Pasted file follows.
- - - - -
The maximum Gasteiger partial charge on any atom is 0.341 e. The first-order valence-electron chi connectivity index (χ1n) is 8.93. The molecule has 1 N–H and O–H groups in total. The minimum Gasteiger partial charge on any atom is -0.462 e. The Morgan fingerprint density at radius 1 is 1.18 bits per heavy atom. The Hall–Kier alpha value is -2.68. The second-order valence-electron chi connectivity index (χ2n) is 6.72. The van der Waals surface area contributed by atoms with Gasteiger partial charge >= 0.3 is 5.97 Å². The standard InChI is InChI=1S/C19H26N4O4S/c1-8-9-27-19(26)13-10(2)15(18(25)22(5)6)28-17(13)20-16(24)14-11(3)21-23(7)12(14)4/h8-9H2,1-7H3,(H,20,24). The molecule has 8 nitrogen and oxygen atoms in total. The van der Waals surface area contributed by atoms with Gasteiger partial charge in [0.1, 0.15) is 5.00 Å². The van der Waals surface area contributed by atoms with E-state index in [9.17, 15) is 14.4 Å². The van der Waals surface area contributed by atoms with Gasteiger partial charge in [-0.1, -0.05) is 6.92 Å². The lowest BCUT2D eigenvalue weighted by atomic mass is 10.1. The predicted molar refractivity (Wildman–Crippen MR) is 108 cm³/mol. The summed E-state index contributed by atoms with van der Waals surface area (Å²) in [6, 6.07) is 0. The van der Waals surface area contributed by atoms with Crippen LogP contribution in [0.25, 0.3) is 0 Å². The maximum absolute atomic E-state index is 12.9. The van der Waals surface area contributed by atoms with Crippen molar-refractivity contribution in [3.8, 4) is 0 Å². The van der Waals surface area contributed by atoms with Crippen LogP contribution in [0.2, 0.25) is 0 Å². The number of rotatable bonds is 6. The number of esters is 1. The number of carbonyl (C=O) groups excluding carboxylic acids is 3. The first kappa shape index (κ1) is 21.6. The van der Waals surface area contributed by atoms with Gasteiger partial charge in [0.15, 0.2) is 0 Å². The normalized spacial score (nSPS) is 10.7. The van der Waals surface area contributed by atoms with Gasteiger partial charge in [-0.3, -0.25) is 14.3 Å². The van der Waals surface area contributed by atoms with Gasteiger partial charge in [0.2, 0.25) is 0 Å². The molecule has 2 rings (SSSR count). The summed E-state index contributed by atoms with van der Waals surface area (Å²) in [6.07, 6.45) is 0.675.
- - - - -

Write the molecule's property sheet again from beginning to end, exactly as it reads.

The maximum Gasteiger partial charge on any atom is 0.341 e. The first-order valence-electron chi connectivity index (χ1n) is 8.93. The molecule has 1 N–H and O–H groups in total. The minimum Gasteiger partial charge on any atom is -0.462 e. The Morgan fingerprint density at radius 1 is 1.18 bits per heavy atom. The Hall–Kier alpha value is -2.68. The second-order valence-electron chi connectivity index (χ2n) is 6.72. The van der Waals surface area contributed by atoms with Gasteiger partial charge >= 0.3 is 5.97 Å². The standard InChI is InChI=1S/C19H26N4O4S/c1-8-9-27-19(26)13-10(2)15(18(25)22(5)6)28-17(13)20-16(24)14-11(3)21-23(7)12(14)4/h8-9H2,1-7H3,(H,20,24). The molecule has 8 nitrogen and oxygen atoms in total. The van der Waals surface area contributed by atoms with Gasteiger partial charge in [0.1, 0.15) is 5.00 Å². The van der Waals surface area contributed by atoms with E-state index in [9.17, 15) is 14.4 Å². The van der Waals surface area contributed by atoms with Gasteiger partial charge in [-0.1, -0.05) is 6.92 Å². The lowest BCUT2D eigenvalue weighted by atomic mass is 10.1. The predicted molar refractivity (Wildman–Crippen MR) is 108 cm³/mol. The summed E-state index contributed by atoms with van der Waals surface area (Å²) in [6, 6.07) is 0. The van der Waals surface area contributed by atoms with Crippen LogP contribution in [0.25, 0.3) is 0 Å². The maximum absolute atomic E-state index is 12.9. The van der Waals surface area contributed by atoms with Crippen molar-refractivity contribution in [3.8, 4) is 0 Å². The van der Waals surface area contributed by atoms with Crippen LogP contribution in [0.2, 0.25) is 0 Å². The number of rotatable bonds is 6. The number of esters is 1. The number of carbonyl (C=O) groups excluding carboxylic acids is 3. The first kappa shape index (κ1) is 21.6. The van der Waals surface area contributed by atoms with Gasteiger partial charge in [0.15, 0.2) is 0 Å². The normalized spacial score (nSPS) is 10.7. The van der Waals surface area contributed by atoms with Gasteiger partial charge in [-0.3, -0.25) is 14.3 Å². The van der Waals surface area contributed by atoms with Gasteiger partial charge in [0.2, 0.25) is 0 Å². The molecule has 2 rings (SSSR count). The summed E-state index contributed by atoms with van der Waals surface area (Å²) in [6.07, 6.45) is 0.675.